Stephen, C & Cope, P (2003) An inclusive perspective on transition to primary school, European Educational Research Journal, 2(2): 262-76 (https://dspace.stir.ac.uk/handle/1893/1650) Impact factor 0.8 (SCOPUS)

Stephen C & Brown S (2004) The culture of practice in Preschool Provision: Outsider and insider perspectives. Research Papers in Education, 19(3): 323-344
(https://dspace.stir.ac.uk/handle/1893/1667). Impact factor 0.646 (SSCI)

Stephen C (2010) Pedagogy: The Silent Partner in Early Years Learning. Early Years, 30(3): 15-28 (https://dspace.stir.ac.uk/handle/1893/2499).


Plowman L, Stephen C & McPake J (2010) Growing Up With Technology: Young Children Learning in a Digital World. London; Routledge.

Stephen, C., Ellis, J. & Martlew, J. (2010) Taking active learning into the primary school: a matter of new practices? International Journal of Early Years Education, 18(4): 315-329.
(https://dspace.stir.ac.uk/handle/1893/2803) Impact factor 0.56 (SCOPUS)

Stephen, C, McPake, J & McLeod, W (2012) Playing and learning in another language: ensuring good quality early years education in a language revitalisation programme, European Early Childhood Education Research Journal, 20(1), 21-33 (https://dspace.stir.ac.uk/handle/1893/3164) Impact factor 0.537 (SSCI)


The originality and significance of the research represented in these and other peer reviewed publications by Stephen and colleagues is evidenced by the substantial number of downloads (at present, few early years journals are indexed in SSCI). For example, Stephen & Cope's 2003 paper, based on our study of All day provision for 3- to 4-year olds, has been in the journal's top 4 downloads for five years. Stephen (2010) was listed in the Routledge Class of 2011 as the most downloaded paper in Early Years during 2010 and a paper by Martlew, Stephen and Ellis (2011) was in the Routledge Class of 2012.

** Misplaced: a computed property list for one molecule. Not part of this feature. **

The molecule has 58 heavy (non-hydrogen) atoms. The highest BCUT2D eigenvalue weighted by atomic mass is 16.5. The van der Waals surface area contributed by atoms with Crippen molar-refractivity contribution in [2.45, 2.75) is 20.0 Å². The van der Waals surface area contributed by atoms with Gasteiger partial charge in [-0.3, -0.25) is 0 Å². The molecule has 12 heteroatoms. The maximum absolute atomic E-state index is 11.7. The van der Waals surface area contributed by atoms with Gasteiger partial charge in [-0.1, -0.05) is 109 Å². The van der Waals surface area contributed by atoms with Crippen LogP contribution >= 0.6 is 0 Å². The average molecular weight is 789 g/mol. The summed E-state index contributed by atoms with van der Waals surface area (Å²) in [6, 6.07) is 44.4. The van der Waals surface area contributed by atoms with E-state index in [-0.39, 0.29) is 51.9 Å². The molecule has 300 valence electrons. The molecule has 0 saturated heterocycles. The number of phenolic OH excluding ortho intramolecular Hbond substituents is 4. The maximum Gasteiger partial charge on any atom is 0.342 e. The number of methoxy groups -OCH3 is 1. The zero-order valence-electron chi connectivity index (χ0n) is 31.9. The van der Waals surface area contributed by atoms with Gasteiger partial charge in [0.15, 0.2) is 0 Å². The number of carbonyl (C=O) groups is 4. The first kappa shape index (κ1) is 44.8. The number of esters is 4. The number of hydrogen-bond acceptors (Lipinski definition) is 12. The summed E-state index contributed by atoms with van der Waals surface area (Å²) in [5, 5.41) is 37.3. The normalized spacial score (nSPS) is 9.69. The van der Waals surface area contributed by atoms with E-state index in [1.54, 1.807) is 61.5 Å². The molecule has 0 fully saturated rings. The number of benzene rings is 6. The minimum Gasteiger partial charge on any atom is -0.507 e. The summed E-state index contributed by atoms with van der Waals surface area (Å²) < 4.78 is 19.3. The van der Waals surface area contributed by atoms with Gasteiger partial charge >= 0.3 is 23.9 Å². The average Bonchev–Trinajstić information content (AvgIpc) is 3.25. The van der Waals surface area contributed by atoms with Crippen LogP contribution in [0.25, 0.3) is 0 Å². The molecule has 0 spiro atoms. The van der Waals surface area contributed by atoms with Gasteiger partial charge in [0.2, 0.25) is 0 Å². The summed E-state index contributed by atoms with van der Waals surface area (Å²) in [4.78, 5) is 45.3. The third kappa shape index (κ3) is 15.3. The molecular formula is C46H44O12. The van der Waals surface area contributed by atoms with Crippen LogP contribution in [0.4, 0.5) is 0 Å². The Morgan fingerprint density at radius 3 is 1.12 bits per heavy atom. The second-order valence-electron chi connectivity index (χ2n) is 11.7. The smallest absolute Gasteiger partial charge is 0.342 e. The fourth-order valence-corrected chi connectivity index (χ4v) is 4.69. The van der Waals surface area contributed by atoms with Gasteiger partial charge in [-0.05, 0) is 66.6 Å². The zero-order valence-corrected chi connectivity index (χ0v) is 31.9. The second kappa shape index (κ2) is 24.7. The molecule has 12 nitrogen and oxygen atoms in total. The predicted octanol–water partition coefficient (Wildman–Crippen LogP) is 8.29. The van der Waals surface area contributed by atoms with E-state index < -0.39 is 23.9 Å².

Grants awarded by ESRC and the British Academy were subject to peer review, user and expert scrutiny; the work funded by the Scottish Executive (now the Scottish Government) was awarded following competitive tendering and evaluation by government research analysts.

• Interplay: Play, Learning and ICT in Pre-school Education. ESRC/TLRP, £88,600, 2003-2005. RES 139-25-0006

• Entering e-Society: Young Children's Development of e-Literacy. ESRC/e-Society Programme, £142,800, 2005-2007. RES 341-25-0034

• ESRC Seminar Series: Critical Issues for Preschool Education: Towards a Research Agenda, ESRC, £11, 058, 2007- 2008. RES 451-26-0367

• Young Children Learning with Toys and Technology at Home. ESRC, £420,500, 2008-2011. RES -062-23-0507

• Quality Pre-school Education Provision: Staffing and Staff Development. Scottish Executive, £10,500 , 1997-1998

• All Day Provision for 3- and 4-Year olds Scottish Executive. £74,300, 1999-2000 and extension study 2000-2001

• Review of Gaelic Medium Early Years and Childcare Provision, Scottish Government, £45,729, 2009

• Young Children Learning Gaelic: towards an effective pedagogy. British Academy Small Grant, £7,496, 2010-11

Details of the impact

Early years policy
Stephen's research on pedagogy as a neglected dimension of early years teaching, and particularly her notions of proximal and distal guided interaction in play and learning, influenced the early years policies of the Irish Department of Education and Science (2010, http://tinyurl.com/mgotmkj). Stephen's definition of curriculum, and emphasis on understanding children's engagement in experiences, has shaped the Government of South Australia's approach to early years policies. In particular, it influenced their `Reconceptualising Reception' initiative, established in 2008 as a practitioner inquiry project (http://tinyurl.com/mnzc9nd).